Developments in the US economy will be the key driver for gold prices in 2014, according to Bernard Dahdah, precious metals analyst at Natixis and winner of Metal Bulletin’s Apex contest for 2013 for precious metal price predictions.

“As the US economic situation continues to improve, prices will be at risk of further decline if interest rates continue to rise,” he told Metal Bulletin.

“The start of tapering heralds the beginning of the end of ultra low US interest rates. We think [rates] will continue to rise, which will increase the opportunity cost of holding gold.”

Dahdah, who topped the Apex leaderboard with 85.37% accuracy for his overall precious metals price predictions in 2013, added that there will also be further outflows of material from physically backed exchange-traded products (ETPs).

“It won’t be the same as in 2013, but there’s still scope as there’s 1,750 tonnes left in physically backed ETPs,” he said.

“We also expect to start seeing some hedging from producers if the gold price falls below the cash cost of production.”

In terms of the situation in Asia, Natixis analysts will be eagerly awaiting the Indian elections next year, which could usher in changes to the country’s curbs on gold imports.

“Should the policy change or the restrictions be lifted, we could see some positive news for gold,” Dahdah said.

“As for Chinese consumption, we expect it to remain strong in 2014, but not necessarily growing at the same pace as it did between 2012 and 2013, which was about 20%.”

Central bank demand for gold is likely to remain modest in 2014, he said, but it could begin to grow if prices for the yellow metal continue to fall.

The central banks will be looking to rebalance their books in order to maintain their share of gold as part of their total foreign exchange reserves, Dahdah added.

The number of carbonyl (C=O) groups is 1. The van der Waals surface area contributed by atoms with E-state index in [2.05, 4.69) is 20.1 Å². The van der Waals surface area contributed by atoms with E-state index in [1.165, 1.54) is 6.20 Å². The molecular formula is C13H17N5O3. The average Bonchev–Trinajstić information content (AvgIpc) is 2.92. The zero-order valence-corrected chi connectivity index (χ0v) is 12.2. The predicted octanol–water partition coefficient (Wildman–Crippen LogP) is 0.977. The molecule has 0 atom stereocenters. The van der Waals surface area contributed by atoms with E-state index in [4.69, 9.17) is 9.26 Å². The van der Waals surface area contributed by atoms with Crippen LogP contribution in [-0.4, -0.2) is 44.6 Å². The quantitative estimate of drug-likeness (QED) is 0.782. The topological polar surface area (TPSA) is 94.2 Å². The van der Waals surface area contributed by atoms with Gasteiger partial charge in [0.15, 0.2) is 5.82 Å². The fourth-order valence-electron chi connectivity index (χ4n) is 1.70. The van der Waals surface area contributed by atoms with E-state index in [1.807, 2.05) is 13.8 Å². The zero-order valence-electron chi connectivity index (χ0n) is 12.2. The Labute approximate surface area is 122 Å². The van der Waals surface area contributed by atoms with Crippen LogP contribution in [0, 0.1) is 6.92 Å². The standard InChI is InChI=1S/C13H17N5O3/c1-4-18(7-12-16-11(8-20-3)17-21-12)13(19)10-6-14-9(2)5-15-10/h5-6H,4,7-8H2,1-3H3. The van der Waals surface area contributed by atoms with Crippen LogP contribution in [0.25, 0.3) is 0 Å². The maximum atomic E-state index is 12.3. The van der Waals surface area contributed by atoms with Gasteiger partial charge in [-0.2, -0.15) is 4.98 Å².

“We think we’re starting to get closer to the break-even point for gold, at $1,150 per oz,” he said.

“If we reach that level, we might see parallels with platinum, where this level will provide a floor under the price of gold, under which it won’t drop for sustained periods.”

Gold will also continue to dictate the price of silver in 2014, and concerns remain over the amount of silver in physically backed ETPs.

This could lead to an increase in silver availability if outflows rise, mirroring the situation with gold in 2013.

“We didn’t see big outflows of silver this year. Our concern is that if the US economy continues to improve, at a certain point, we could see complete distrust in silver,” Dahdah said.

Platinum and palladium are likely to see some improvements in prices, meanwhile, as demand for cars begins recover, and Chinese demand for jewellery rises.

Natixis is “quite bullish” on platinum especially, Dahdah said, as supply problems in South Africa are likely to persist, because of continuing labour disputes and the lack of a reliable national power supply.

In 2014, Dahdah is currently predicting an average gold price of $1,200 per oz, $17 per oz for silver, $1,580 per oz for platinum and $760 per oz for palladium.

Dahdah took second place for his gold price predictions overall in 2013, with 83.76% accuracy, and second place on silver, with 74.11%.

Claire Hack
Twitter: @clairehack_mb